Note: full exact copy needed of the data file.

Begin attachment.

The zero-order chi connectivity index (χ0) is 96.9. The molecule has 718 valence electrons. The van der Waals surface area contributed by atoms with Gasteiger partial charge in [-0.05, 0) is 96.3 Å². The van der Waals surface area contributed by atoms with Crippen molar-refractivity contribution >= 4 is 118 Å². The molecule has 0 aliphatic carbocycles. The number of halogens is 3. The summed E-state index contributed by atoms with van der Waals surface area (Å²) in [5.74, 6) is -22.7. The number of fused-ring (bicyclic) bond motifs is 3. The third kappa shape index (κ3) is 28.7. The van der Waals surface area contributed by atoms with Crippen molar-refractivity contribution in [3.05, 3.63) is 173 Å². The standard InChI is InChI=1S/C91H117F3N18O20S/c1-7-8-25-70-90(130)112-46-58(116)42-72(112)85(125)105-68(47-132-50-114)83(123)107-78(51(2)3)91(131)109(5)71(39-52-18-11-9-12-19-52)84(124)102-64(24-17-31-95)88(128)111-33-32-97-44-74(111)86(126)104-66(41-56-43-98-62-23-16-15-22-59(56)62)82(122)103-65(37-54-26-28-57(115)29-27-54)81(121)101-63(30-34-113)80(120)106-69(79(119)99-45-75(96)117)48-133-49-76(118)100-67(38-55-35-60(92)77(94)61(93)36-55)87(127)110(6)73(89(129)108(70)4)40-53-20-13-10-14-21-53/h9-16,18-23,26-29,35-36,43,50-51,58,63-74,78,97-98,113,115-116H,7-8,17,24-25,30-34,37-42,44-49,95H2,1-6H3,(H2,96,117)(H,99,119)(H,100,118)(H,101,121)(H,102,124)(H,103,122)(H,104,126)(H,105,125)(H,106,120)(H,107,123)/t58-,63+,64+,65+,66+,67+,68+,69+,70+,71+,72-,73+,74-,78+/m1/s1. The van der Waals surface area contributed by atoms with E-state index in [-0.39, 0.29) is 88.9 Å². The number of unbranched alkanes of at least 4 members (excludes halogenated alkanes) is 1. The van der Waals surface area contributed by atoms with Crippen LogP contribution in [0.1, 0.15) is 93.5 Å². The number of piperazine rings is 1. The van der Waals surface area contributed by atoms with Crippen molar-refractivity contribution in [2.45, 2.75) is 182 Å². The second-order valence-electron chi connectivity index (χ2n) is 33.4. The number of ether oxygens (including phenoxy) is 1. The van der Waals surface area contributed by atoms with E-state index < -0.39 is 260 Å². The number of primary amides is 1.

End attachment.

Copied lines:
The zero-order chi connectivity index (χ0) is 96.9. The molecule has 718 valence electrons. The van der Waals surface area contributed by atoms with Gasteiger partial charge in [-0.05, 0) is 96.3 Å². The van der Waals surface area contributed by atoms with Crippen molar-refractivity contribution >= 4 is 118 Å². The molecule has 0 aliphatic carbocycles. The number of halogens is 3. The summed E-state index contributed by atoms with van der Waals surface area (Å²) in [5.74, 6) is -22.7. The number of fused-ring (bicyclic) bond motifs is 3. The third kappa shape index (κ3) is 28.7. The van der Waals surface area contributed by atoms with Crippen molar-refractivity contribution in [3.05, 3.63) is 173 Å². The standard InChI is InChI=1S/C91H117F3N18O20S/c1-7-8-25-70-90(130)112-46-58(116)42-72(112)85(125)105-68(47-132-50-114)83(123)107-78(51(2)3)91(131)109(5)71(39-52-18-11-9-12-19-52)84(124)102-64(24-17-31-95)88(128)111-33-32-97-44-74(111)86(126)104-66(41-56-43-98-62-23-16-15-22-59(56)62)82(122)103-65(37-54-26-28-57(115)29-27-54)81(121)101-63(30-34-113)80(120)106-69(79(119)99-45-75(96)117)48-133-49-76(118)100-67(38-55-35-60(92)77(94)61(93)36-55)87(127)110(6)73(89(129)108(70)4)40-53-20-13-10-14-21-53/h9-16,18-23,26-29,35-36,43,50-51,58,63-74,78,97-98,113,115-116H,7-8,17,24-25,30-34,37-42,44-49,95H2,1-6H3,(H2,96,117)(H,99,119)(H,100,118)(H,101,121)(H,102,124)(H,103,122)(H,104,126)(H,105,125)(H,106,120)(H,107,123)/t58-,63+,64+,65+,66+,67+,68+,69+,70+,71+,72-,73+,74-,78+/m1/s1. The van der Waals surface area contributed by atoms with E-state index in [-0.39, 0.29) is 88.9 Å². The number of unbranched alkanes of at least 4 members (excludes halogenated alkanes) is 1. The van der Waals surface area contributed by atoms with Crippen LogP contribution in [0.1, 0.15) is 93.5 Å². The number of piperazine rings is 1. The van der Waals surface area contributed by atoms with Crippen molar-refractivity contribution in [2.45, 2.75) is 182 Å². The second-order valence-electron chi connectivity index (χ2n) is 33.4. The number of ether oxygens (including phenoxy) is 1. The van der Waals surface area contributed by atoms with E-state index < -0.39 is 260 Å². The number of primary amides is 1.